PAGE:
Can you identify this mill building and the river on which it sits?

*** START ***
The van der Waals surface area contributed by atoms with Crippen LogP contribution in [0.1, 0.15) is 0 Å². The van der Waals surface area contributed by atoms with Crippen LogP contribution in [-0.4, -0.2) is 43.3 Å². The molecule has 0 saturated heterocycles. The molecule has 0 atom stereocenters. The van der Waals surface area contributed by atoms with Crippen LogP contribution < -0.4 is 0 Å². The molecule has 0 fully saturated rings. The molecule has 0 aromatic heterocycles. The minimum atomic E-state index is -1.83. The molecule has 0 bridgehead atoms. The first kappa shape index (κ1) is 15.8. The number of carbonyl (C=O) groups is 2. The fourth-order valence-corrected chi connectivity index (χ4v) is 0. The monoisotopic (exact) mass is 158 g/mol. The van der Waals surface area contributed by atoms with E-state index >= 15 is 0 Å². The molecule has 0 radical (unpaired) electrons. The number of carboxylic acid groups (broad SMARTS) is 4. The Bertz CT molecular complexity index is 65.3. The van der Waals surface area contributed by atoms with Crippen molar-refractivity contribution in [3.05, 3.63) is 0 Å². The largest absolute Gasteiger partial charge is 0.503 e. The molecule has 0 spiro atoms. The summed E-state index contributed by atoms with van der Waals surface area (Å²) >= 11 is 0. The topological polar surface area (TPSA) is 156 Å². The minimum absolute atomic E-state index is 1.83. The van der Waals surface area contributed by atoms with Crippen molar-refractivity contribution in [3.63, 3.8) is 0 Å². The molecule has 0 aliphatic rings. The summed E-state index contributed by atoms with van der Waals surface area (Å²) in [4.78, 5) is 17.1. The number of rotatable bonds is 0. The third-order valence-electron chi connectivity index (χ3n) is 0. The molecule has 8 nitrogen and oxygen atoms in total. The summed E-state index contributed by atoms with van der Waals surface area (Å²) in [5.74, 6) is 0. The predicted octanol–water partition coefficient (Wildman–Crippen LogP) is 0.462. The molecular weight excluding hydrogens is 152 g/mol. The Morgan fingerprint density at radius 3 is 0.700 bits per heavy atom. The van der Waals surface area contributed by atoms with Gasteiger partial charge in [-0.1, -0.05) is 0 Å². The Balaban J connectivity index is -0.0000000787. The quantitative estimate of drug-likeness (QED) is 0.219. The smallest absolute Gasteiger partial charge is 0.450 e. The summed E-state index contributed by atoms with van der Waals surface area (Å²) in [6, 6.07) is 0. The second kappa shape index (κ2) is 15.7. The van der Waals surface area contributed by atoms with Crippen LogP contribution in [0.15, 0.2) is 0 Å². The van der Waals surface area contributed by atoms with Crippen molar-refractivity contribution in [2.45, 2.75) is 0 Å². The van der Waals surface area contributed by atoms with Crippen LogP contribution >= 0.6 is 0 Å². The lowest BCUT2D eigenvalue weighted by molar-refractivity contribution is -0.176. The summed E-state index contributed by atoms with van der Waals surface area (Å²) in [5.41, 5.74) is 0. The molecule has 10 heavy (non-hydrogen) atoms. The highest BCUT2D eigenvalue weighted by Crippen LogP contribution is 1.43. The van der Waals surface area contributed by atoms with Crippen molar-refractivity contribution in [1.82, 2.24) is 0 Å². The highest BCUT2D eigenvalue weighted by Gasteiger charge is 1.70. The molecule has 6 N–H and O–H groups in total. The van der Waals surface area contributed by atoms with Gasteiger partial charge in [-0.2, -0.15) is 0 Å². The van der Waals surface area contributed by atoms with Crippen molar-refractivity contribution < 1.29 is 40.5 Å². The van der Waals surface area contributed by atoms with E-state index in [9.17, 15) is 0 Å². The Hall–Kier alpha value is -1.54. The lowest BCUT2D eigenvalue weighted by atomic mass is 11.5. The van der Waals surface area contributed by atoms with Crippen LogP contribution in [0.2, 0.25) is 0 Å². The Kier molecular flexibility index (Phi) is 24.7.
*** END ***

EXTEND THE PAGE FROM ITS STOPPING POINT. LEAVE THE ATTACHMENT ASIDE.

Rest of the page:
Photographed by Benjamin Williamson[A] narrow, twisting stream that ambles through farmland and suburbs for most of its 39 miles, the river flowing beneath this 159-year-old mill reveals its wild side in the last town on its route to the sea. Indeed, the town was built to take advantage of the river’s tumultuous power, created by a series of four waterfalls in the span of one mile. Starting in the 17th century and continuing well into the 20th, scores of mills and factories — producing boards, flour, paper, shoes, bricks, you name it — sprang up along the river’s banks. Built on the simply named Second Falls, the mill pictured here originally spun cotton into yarn. Later, it was a cordage factory, producing ropes for everything from tying boats to hoisting loads out of mines. These days, it houses more than a dozen tenants, from personal trainers to web designers, who reap a different kind of energy from the tumbling water that they enjoy watching out their office windows.